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Here are the best games to watch in the NBA's return to play schedule

Here are the best games to watch in the NBA's return to play schedule

The NBA is back and we finally have a schedule. A lot of games packed into a 16-day stretch to push the league into the playoffs. 

Games to determine if non-playoff teams can get within four games of the No. 8 seed and to figure out seeding amongst the top teams. Each team gets eight games for a total of 88 games to lead up to the playoffs.

So many that while diehard basketball fans will try to watch them all, it likely will cause basketball overload or create some problems within certain households. 

So here are the best games to watch and we made it simple for you: one game for each day that you simply can't miss. 

Be aware, it's a lot of Zion Williamson and the Pelicans.

Thursday, July 30

Los Angeles Clippers vs. Los Angeles Lakers, 9:00 p.m. ET (TNT)

Opening night take two? Can't get much better than the battle of L.A. LeBron vs. Kawhi and the only chance for the Clippers to try to steal the No. 1 seed

Friday, July 31

Memphis Grizzlies vs. Portland Trail Blazers, 4:00 p.m. ET (NBATV)

You could pick any game the second day of the season to watch. Nets vs Magic, Celtics vs. Bucks, Rockets vs. Mavericks. But, Damian Lillard trying to get back in the playoffs against Ja Morant? Both teams ill get up for that matchup. 

Saturday, August 1

New Orleans Pelicans vs. Los Angeles Clippers, 3:30 p.m. ET (ESPN)

Zion Williamson and the Pelicans are going to get a lot of attention as they attempt to sneak into the playoff field. They go up against one of the top contenders in their second game. 

Sunday, August 2

Washington Wizards vs. Brooklyn Nets, 2:00 p.m. ET 

Both teams need this win badly. If Washington wins, they have a chance to make the postseason. If they lose they probably lost all hope.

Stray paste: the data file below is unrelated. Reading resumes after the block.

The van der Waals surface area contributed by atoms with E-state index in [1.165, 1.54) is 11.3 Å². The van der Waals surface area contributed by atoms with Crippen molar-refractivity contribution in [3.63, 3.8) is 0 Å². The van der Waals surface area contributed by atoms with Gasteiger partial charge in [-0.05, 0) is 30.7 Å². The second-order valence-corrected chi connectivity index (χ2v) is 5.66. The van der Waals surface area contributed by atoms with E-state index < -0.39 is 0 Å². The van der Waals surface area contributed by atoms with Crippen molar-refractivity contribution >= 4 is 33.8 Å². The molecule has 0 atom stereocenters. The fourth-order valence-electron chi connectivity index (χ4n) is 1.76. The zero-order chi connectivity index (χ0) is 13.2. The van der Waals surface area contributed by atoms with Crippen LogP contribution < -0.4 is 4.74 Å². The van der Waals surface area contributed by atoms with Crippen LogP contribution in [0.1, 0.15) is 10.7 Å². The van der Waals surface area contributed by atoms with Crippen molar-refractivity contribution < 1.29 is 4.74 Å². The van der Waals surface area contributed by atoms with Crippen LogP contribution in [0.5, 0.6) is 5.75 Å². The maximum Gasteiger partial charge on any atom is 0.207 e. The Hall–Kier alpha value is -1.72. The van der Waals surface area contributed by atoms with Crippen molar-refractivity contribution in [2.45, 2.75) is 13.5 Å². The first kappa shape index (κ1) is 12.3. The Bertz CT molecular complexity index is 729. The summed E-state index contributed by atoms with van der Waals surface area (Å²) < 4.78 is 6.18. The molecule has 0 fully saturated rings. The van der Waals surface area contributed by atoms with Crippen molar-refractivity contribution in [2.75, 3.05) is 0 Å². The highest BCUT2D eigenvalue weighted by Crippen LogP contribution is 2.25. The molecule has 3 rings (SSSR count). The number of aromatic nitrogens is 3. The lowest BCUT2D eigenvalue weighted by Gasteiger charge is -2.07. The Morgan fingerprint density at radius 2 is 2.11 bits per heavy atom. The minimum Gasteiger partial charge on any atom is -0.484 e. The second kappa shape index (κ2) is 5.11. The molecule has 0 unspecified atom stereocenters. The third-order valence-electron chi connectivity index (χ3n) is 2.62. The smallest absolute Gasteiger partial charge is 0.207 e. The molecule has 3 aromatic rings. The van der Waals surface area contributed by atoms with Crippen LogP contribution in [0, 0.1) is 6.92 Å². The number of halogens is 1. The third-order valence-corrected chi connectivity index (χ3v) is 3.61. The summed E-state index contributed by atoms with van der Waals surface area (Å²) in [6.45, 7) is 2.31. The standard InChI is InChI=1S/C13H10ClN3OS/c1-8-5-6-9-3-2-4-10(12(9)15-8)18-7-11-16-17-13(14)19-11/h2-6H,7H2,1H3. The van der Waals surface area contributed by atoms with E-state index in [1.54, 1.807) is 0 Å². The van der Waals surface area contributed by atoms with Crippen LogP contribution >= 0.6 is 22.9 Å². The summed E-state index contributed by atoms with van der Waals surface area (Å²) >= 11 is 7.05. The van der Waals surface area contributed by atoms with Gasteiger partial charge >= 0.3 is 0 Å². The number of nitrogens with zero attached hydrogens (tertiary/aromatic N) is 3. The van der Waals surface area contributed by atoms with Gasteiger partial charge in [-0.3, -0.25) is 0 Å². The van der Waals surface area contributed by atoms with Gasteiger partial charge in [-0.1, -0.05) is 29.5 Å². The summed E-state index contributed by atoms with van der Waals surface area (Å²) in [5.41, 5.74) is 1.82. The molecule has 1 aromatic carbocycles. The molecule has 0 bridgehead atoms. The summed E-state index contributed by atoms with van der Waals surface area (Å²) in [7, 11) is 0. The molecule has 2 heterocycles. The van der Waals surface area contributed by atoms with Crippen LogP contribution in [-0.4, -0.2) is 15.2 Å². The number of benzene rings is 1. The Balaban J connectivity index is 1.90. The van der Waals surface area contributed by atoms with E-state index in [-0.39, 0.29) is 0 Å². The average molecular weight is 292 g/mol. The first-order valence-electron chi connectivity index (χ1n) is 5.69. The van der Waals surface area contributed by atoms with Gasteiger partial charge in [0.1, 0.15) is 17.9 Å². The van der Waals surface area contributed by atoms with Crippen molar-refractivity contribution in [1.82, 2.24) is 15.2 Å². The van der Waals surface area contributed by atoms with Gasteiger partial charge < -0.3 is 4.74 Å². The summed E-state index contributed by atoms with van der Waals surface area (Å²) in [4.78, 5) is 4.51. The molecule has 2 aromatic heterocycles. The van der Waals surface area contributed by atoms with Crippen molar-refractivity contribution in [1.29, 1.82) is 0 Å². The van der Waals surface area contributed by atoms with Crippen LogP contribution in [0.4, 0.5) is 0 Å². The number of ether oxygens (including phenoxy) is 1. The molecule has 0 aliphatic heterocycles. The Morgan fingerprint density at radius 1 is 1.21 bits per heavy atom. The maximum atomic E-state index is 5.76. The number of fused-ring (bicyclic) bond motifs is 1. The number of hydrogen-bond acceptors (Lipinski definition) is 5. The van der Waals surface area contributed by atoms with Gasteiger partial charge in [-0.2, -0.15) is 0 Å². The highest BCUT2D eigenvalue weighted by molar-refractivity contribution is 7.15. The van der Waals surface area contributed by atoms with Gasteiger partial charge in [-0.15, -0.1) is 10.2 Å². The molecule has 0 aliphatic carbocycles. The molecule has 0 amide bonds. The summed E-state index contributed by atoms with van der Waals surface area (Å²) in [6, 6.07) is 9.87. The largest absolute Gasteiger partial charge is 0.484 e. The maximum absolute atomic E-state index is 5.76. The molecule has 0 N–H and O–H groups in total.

RELATED: WIZARDS FACE A TOUGH PATH TO PLAYOFFS

Monday, August 3

Memphis Grizzlies vs. New Orleans Pelicans, 6:30 p.m. ET (ESPN)

Sensing a theme? These rooks are going to be fun to watch and it won't get much better than Morant vs. Zion for a playoff spot. 

Tuesday, August 4

Boston Celtics vs. Miami Heat, 6:30 p.m. ET (TNT)

Boston will be a team to watch in this resumption of play. Few teams have as much talent as they do. Miami is also nipping on their heels for seeding in the East. 

Wednesday, August 5

Philadelphia 76ers vs. Washington Wizards, 4:00 p.m. ET (NBATV)

Bradley Beal vs. Ben Simmons is not only fun to watch on the court but off as well. Scales could tip in one another's favor in the All-NBA race based on this result.

Thursday, August 6

Los Angeles Lakers vs. Houston Rockets, 9:00 p.m. ET (TNT)

There are so many characters in this matchup. LeBron, James Harden, Russell Westbrook, Anthony Davis, Rajon Rondo, even Mike Di'Antoni. 

Friday, August 7

Boston Celtics vs. Toronto Raptors, 9:00 p.m. ET (TNT)

It is easy to forget the Raptors are the defending champs and Boston has a lot to prove in this shortened restart.

Saturday, August 8

Milwaukee Bucks vs. Dallas Mavericks, 8:30 p.m. ET (ESPN)

LeBron James notwithstanding, Luka Doncic and Giannis Antetokounmpo are the best one-man bands in the NBA. They might not play against each other every possession, but their teams will be fun to watch.

Sunday, August 9

San Antonio Spurs vs. New Orleans Pelicans, 3:00 p.m. ET (ABC)

Ultimately, both squads have a tough task at winning games to try and force play-in games for the playoffs. Can Zion solve coach Greg Popovich? 

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Monday, August 10

Toronto Raptors vs. Milwaukee Bucks, 6:30 p.m. ET (ESPN)

A rematch of last year's Eastern Conference (minus Kawhi Leonard). How will Giannis handle the Raptors this time around?

Tuesday, August 11

Brooklyn Nets vs. Orlando Magic, 1:00 p.m. ET

If Washington makes things interesting in the East, this could prove to be the difference between the No. 7 and No. 8 seed.

Wednesday, August 12

Toronto Raptors vs. Philadelphia 76ers, 6:30 p.m. ET (ESPN)

Remember the triple doink last year? Philly, surely, does not forget it. 

Thursday, August 13

New Orleans Pelicans vs. Orlando Magic, TBD

In all likelihood, both teams will still be alive and have something to play for in their final game of the regular season. Plus, never miss a chance to watch Zion.

Friday, August 14

Philadelphia 76ers vs. Houston Rockets, TBD

The restart could swing the pendulum both ways for either of these two teams. Both are in the middle of the pack of each conference and play contrasting styles of basketball.